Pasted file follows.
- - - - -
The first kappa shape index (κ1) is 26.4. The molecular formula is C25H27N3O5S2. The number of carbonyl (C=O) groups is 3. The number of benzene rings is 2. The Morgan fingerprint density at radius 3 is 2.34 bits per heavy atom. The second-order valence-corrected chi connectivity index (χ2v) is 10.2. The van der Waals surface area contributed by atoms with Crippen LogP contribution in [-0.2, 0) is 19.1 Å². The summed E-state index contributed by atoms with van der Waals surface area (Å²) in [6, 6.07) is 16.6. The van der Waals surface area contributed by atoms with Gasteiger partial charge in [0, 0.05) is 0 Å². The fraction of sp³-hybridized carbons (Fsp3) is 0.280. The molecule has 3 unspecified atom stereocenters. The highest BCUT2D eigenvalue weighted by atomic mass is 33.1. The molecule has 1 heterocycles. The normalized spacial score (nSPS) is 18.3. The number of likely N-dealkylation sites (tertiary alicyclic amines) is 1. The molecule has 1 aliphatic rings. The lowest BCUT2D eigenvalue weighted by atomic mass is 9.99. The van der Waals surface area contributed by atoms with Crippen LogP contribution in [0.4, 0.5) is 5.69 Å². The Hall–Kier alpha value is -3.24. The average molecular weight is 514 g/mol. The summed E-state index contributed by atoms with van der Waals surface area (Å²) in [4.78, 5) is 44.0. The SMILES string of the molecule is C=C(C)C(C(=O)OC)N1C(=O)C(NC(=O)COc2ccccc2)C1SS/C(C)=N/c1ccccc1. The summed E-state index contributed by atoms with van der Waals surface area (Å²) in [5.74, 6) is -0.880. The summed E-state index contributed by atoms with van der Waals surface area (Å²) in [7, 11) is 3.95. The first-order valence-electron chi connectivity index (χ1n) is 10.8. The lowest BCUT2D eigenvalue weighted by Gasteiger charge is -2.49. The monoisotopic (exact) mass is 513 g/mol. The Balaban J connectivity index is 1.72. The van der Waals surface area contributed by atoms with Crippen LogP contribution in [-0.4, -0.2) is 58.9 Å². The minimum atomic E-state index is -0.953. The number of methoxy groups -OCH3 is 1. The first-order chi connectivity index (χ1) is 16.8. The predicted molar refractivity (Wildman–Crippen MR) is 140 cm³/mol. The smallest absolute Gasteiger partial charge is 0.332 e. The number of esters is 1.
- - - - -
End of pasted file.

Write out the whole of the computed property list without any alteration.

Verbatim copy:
The first kappa shape index (κ1) is 26.4. The molecular formula is C25H27N3O5S2. The number of carbonyl (C=O) groups is 3. The number of benzene rings is 2. The Morgan fingerprint density at radius 3 is 2.34 bits per heavy atom. The second-order valence-corrected chi connectivity index (χ2v) is 10.2. The van der Waals surface area contributed by atoms with Crippen LogP contribution in [-0.2, 0) is 19.1 Å². The summed E-state index contributed by atoms with van der Waals surface area (Å²) in [6, 6.07) is 16.6. The van der Waals surface area contributed by atoms with Gasteiger partial charge in [0, 0.05) is 0 Å². The fraction of sp³-hybridized carbons (Fsp3) is 0.280. The molecule has 3 unspecified atom stereocenters. The highest BCUT2D eigenvalue weighted by atomic mass is 33.1. The molecule has 1 heterocycles. The normalized spacial score (nSPS) is 18.3. The number of likely N-dealkylation sites (tertiary alicyclic amines) is 1. The molecule has 1 aliphatic rings. The lowest BCUT2D eigenvalue weighted by atomic mass is 9.99. The van der Waals surface area contributed by atoms with Crippen LogP contribution in [0.4, 0.5) is 5.69 Å². The Hall–Kier alpha value is -3.24. The average molecular weight is 514 g/mol. The summed E-state index contributed by atoms with van der Waals surface area (Å²) in [4.78, 5) is 44.0. The SMILES string of the molecule is C=C(C)C(C(=O)OC)N1C(=O)C(NC(=O)COc2ccccc2)C1SS/C(C)=N/c1ccccc1. The summed E-state index contributed by atoms with van der Waals surface area (Å²) in [5.74, 6) is -0.880. The summed E-state index contributed by atoms with van der Waals surface area (Å²) in [7, 11) is 3.95. The first-order valence-electron chi connectivity index (χ1n) is 10.8. The lowest BCUT2D eigenvalue weighted by Gasteiger charge is -2.49. The monoisotopic (exact) mass is 513 g/mol. The Balaban J connectivity index is 1.72. The van der Waals surface area contributed by atoms with Crippen LogP contribution in [-0.4, -0.2) is 58.9 Å². The minimum atomic E-state index is -0.953. The number of methoxy groups -OCH3 is 1. The first-order chi connectivity index (χ1) is 16.8. The predicted molar refractivity (Wildman–Crippen MR) is 140 cm³/mol. The smallest absolute Gasteiger partial charge is 0.332 e. The number of esters is 1.